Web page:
The History of the Flying Jayhawks

1946

  • The Air Force ROTC program at the University of Kansas begins.  A year before the Air Force was established as a separate service.
  • War Department General Order No. 124, signed by native Kansan General Dwight D. Eisenhower on 22 Oct 1946, established seventy-seven "ROTC Senior Division Air Units." Lt Col Ken Rosebush arrived on campus that fall and worked to build the new unit from scratch.

 

1948

  • The detachment commissioned its first class of fifteen 2nd Lieutenants.

 

1947

  • The Air Force became an independent branch.

 

1949

  • The detachment continued under a "joint-cooperation" agreement with the Army until the Air Force took formal control on 1 Jul 1949, with Col Lynn Moore as the detachment commander.

 

1952

  • The initial cadre of three officers and three enlisted airmen expanded under Col. Moore's guidance to ten officers and eleven enlisted men.
  • The same year the Air Force ROTC program was transferred to the control of Air University. As the Air Force sought to commission enough officers to meet the emergency on the Korean peninsula, the detachment reached its largest size, enrolling 1,108 cadets during the fall semester of the 1952-53 academic year, and becoming the largest ROTC detachment on campus (It should be noted that two years of ROTC was still a university requirement during this time.)
  • Many of these cadets were active in varsity sports.
    • Cadet Gil Reich was named an All-American as a quarterback and defensive back on the football team. Several cadets starred on KU's 1952 national championship basketball team and went on to compete in the 1952 Olympics in Helsinki.
    • The most famous member of this group was Cadet Dean Smith, who served one assignment in the Air Force before becoming a basketball coaching legend at the University of North Carolina.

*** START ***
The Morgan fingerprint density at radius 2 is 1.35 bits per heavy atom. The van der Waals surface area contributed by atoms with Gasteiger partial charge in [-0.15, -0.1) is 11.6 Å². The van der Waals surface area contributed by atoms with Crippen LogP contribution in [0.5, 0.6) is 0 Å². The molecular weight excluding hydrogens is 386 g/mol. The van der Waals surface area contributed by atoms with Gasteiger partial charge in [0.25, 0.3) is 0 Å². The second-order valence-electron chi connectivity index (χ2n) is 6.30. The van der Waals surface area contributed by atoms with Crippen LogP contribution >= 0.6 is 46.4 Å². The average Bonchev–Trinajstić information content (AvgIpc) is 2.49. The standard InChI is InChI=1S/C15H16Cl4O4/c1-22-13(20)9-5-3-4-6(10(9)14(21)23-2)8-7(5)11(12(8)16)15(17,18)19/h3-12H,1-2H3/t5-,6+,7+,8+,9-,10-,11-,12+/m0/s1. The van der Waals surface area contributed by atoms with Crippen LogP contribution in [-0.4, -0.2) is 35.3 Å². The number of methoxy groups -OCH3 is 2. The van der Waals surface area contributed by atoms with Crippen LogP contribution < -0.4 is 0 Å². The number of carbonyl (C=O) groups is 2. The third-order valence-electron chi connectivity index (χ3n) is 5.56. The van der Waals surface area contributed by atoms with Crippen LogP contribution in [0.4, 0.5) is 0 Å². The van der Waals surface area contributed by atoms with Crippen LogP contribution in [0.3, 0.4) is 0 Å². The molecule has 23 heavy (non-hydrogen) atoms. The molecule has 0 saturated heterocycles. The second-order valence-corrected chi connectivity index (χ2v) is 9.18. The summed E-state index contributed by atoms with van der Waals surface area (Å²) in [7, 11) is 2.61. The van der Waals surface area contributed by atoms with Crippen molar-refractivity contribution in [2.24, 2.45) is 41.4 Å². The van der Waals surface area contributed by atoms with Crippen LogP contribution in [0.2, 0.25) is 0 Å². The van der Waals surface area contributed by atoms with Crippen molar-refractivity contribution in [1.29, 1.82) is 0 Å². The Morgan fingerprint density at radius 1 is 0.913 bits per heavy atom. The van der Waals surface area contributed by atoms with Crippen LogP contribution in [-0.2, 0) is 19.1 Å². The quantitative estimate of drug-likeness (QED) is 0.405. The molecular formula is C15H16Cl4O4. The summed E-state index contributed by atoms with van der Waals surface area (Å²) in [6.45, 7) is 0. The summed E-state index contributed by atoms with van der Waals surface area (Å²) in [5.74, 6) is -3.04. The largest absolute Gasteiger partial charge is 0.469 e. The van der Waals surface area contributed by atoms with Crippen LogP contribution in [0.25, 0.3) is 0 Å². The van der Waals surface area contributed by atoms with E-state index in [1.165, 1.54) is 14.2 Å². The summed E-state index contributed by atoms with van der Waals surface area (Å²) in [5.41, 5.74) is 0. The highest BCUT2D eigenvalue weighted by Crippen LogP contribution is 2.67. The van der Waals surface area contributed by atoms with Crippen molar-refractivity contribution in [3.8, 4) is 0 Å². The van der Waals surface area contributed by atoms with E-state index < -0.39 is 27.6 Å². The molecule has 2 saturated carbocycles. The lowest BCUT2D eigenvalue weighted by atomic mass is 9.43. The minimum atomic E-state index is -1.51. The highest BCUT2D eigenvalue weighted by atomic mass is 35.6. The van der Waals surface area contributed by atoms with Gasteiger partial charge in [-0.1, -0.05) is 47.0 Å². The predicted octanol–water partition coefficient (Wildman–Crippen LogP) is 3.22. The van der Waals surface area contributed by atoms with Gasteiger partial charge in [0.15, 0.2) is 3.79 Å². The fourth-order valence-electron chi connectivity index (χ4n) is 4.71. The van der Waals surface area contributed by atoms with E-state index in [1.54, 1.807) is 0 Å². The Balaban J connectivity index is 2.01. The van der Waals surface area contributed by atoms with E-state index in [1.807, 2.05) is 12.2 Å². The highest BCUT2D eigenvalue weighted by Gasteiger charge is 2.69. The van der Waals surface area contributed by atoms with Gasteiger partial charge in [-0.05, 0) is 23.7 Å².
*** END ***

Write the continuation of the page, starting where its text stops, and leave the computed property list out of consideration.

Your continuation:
• During the 1950s, the detachment boasted a band and a rifle team, which finished second out of over 1,400 in the 1952 Hearst competition.
  • Field trips to Forbes Field in Topeka to fly the B-47 simulator and several appearances by the drill team in New Orleans Mardi Gras parades highlighted cadet activities.
  • The detachment also founded a chapter of the Arnold Air Society in 1950, and named it for Lt Gen Ennis Whitehead, a 1920 graduate who left school in 1917 to serve as a pilot on the front lines of World War I. During World War II, Whitehead commanded the Fifth Air Force in the Southwest Pacific and became one of Gen Douglas MacArthur's most trusted airmen.

 

1956

  • The detachment was selected as one of 38th nationally to implement the Flight Instruction Program, which provided senior cadets selected for pilot training with 40+ hours of flight instruction provided by a contractor at the Lawrence Airport.
  • Throughout the decade, Air Force ROTC provided over 80% of the Air Force's officer corps, sustaining the service in the decade before the Air Force Academy graduated its first class.
  •  By the end of the 1950s, the detachment enrollment was down to 164 cadets, and the cadre was accordingly reduced to five officers and four enlisted personnel.

 

1960

  • The active duty service commitment was extended to four years and the university ended the compulsory requirement for ROTC.